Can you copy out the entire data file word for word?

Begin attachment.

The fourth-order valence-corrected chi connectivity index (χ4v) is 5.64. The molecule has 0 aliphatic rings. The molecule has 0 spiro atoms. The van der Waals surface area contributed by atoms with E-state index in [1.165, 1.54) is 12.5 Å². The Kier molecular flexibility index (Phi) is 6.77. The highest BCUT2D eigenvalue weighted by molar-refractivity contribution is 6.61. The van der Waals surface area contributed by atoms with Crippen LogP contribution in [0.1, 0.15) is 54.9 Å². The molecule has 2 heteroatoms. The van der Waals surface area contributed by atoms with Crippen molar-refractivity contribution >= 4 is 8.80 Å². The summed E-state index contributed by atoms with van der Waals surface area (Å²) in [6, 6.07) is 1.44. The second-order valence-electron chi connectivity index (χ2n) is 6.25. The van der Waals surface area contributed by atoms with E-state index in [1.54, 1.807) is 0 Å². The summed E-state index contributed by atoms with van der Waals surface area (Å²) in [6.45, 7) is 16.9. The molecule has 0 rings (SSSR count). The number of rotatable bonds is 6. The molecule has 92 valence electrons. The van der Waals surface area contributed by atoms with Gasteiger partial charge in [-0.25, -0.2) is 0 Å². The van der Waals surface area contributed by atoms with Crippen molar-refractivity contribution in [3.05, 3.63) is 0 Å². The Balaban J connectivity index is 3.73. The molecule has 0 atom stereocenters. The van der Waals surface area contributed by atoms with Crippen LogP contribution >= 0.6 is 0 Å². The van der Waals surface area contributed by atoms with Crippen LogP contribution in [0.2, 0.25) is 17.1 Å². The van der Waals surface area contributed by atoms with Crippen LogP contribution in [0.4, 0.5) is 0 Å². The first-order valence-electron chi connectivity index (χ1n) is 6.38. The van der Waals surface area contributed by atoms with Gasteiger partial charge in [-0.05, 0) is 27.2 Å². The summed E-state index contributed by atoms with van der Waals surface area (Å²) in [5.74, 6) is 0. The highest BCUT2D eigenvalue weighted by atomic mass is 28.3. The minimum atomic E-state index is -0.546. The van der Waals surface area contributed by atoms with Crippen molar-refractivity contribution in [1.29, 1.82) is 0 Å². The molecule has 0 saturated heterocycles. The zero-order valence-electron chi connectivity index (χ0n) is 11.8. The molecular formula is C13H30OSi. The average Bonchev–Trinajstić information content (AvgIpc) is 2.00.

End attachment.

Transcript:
The fourth-order valence-corrected chi connectivity index (χ4v) is 5.64. The molecule has 0 aliphatic rings. The molecule has 0 spiro atoms. The van der Waals surface area contributed by atoms with E-state index in [1.165, 1.54) is 12.5 Å². The Kier molecular flexibility index (Phi) is 6.77. The highest BCUT2D eigenvalue weighted by molar-refractivity contribution is 6.61. The van der Waals surface area contributed by atoms with Crippen LogP contribution in [0.1, 0.15) is 54.9 Å². The molecule has 2 heteroatoms. The van der Waals surface area contributed by atoms with Crippen molar-refractivity contribution >= 4 is 8.80 Å². The summed E-state index contributed by atoms with van der Waals surface area (Å²) in [6, 6.07) is 1.44. The second-order valence-electron chi connectivity index (χ2n) is 6.25. The van der Waals surface area contributed by atoms with E-state index in [1.54, 1.807) is 0 Å². The summed E-state index contributed by atoms with van der Waals surface area (Å²) in [6.45, 7) is 16.9. The molecule has 0 rings (SSSR count). The number of rotatable bonds is 6. The molecule has 92 valence electrons. The van der Waals surface area contributed by atoms with Gasteiger partial charge in [-0.25, -0.2) is 0 Å². The van der Waals surface area contributed by atoms with Crippen molar-refractivity contribution in [3.05, 3.63) is 0 Å². The Balaban J connectivity index is 3.73. The molecule has 0 atom stereocenters. The van der Waals surface area contributed by atoms with Crippen LogP contribution >= 0.6 is 0 Å². The van der Waals surface area contributed by atoms with Crippen LogP contribution in [0.2, 0.25) is 17.1 Å². The van der Waals surface area contributed by atoms with Crippen LogP contribution in [0.4, 0.5) is 0 Å². The first-order valence-electron chi connectivity index (χ1n) is 6.38. The van der Waals surface area contributed by atoms with Gasteiger partial charge in [-0.05, 0) is 27.2 Å². The summed E-state index contributed by atoms with van der Waals surface area (Å²) in [5.74, 6) is 0. The highest BCUT2D eigenvalue weighted by atomic mass is 28.3. The minimum atomic E-state index is -0.546. The van der Waals surface area contributed by atoms with Crippen molar-refractivity contribution in [1.29, 1.82) is 0 Å². The molecule has 0 saturated heterocycles. The zero-order valence-electron chi connectivity index (χ0n) is 11.8. The molecular formula is C13H30OSi. The average Bonchev–Trinajstić information content (AvgIpc) is 2.00.